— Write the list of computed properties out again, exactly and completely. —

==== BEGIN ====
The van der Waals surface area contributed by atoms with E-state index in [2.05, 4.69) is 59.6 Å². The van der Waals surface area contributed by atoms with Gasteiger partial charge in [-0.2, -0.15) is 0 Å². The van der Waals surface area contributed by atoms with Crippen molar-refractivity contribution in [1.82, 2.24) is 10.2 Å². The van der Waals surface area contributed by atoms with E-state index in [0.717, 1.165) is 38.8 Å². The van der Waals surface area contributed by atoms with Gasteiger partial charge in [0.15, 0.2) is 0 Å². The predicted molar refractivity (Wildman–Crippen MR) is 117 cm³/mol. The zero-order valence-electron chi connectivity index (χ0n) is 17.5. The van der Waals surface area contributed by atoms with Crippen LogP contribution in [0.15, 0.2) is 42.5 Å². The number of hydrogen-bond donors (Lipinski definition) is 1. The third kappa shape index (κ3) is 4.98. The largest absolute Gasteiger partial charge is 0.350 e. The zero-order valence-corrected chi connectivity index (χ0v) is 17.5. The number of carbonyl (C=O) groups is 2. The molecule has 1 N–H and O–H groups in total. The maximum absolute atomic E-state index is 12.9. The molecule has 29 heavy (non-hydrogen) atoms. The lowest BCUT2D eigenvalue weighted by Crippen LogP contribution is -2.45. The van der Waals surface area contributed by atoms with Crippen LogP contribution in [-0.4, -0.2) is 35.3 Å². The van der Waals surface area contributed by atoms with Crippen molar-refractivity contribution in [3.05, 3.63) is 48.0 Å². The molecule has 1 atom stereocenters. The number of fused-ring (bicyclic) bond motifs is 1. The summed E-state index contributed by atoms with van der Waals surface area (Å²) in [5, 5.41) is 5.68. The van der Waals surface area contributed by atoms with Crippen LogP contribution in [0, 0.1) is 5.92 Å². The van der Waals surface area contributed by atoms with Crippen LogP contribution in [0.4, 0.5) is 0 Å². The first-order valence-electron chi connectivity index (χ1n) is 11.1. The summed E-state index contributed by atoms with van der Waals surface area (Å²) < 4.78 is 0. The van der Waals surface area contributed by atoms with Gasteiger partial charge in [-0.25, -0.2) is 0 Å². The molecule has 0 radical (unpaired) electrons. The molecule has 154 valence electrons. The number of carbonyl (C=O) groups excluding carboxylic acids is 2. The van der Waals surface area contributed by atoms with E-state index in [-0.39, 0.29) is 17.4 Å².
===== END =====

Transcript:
The van der Waals surface area contributed by atoms with E-state index in [2.05, 4.69) is 59.6 Å². The van der Waals surface area contributed by atoms with Gasteiger partial charge in [-0.2, -0.15) is 0 Å². The van der Waals surface area contributed by atoms with Crippen molar-refractivity contribution in [1.82, 2.24) is 10.2 Å². The van der Waals surface area contributed by atoms with E-state index in [0.717, 1.165) is 38.8 Å². The van der Waals surface area contributed by atoms with Gasteiger partial charge in [0.15, 0.2) is 0 Å². The predicted molar refractivity (Wildman–Crippen MR) is 117 cm³/mol. The zero-order valence-electron chi connectivity index (χ0n) is 17.5. The van der Waals surface area contributed by atoms with Crippen LogP contribution in [0.15, 0.2) is 42.5 Å². The number of hydrogen-bond donors (Lipinski definition) is 1. The third kappa shape index (κ3) is 4.98. The largest absolute Gasteiger partial charge is 0.350 e. The zero-order valence-corrected chi connectivity index (χ0v) is 17.5. The number of carbonyl (C=O) groups is 2. The molecule has 1 N–H and O–H groups in total. The maximum absolute atomic E-state index is 12.9. The molecule has 29 heavy (non-hydrogen) atoms. The lowest BCUT2D eigenvalue weighted by Crippen LogP contribution is -2.45. The van der Waals surface area contributed by atoms with Crippen LogP contribution in [-0.4, -0.2) is 35.3 Å². The van der Waals surface area contributed by atoms with Crippen molar-refractivity contribution in [3.05, 3.63) is 48.0 Å². The molecule has 1 atom stereocenters. The number of fused-ring (bicyclic) bond motifs is 1. The summed E-state index contributed by atoms with van der Waals surface area (Å²) in [5, 5.41) is 5.68. The van der Waals surface area contributed by atoms with Crippen LogP contribution in [0, 0.1) is 5.92 Å². The van der Waals surface area contributed by atoms with Crippen LogP contribution in [0.4, 0.5) is 0 Å². The first-order valence-electron chi connectivity index (χ1n) is 11.1. The summed E-state index contributed by atoms with van der Waals surface area (Å²) < 4.78 is 0. The van der Waals surface area contributed by atoms with Gasteiger partial charge in [-0.25, -0.2) is 0 Å². The molecule has 0 radical (unpaired) electrons. The molecule has 154 valence electrons. The number of carbonyl (C=O) groups excluding carboxylic acids is 2. The van der Waals surface area contributed by atoms with E-state index in [-0.39, 0.29) is 17.4 Å².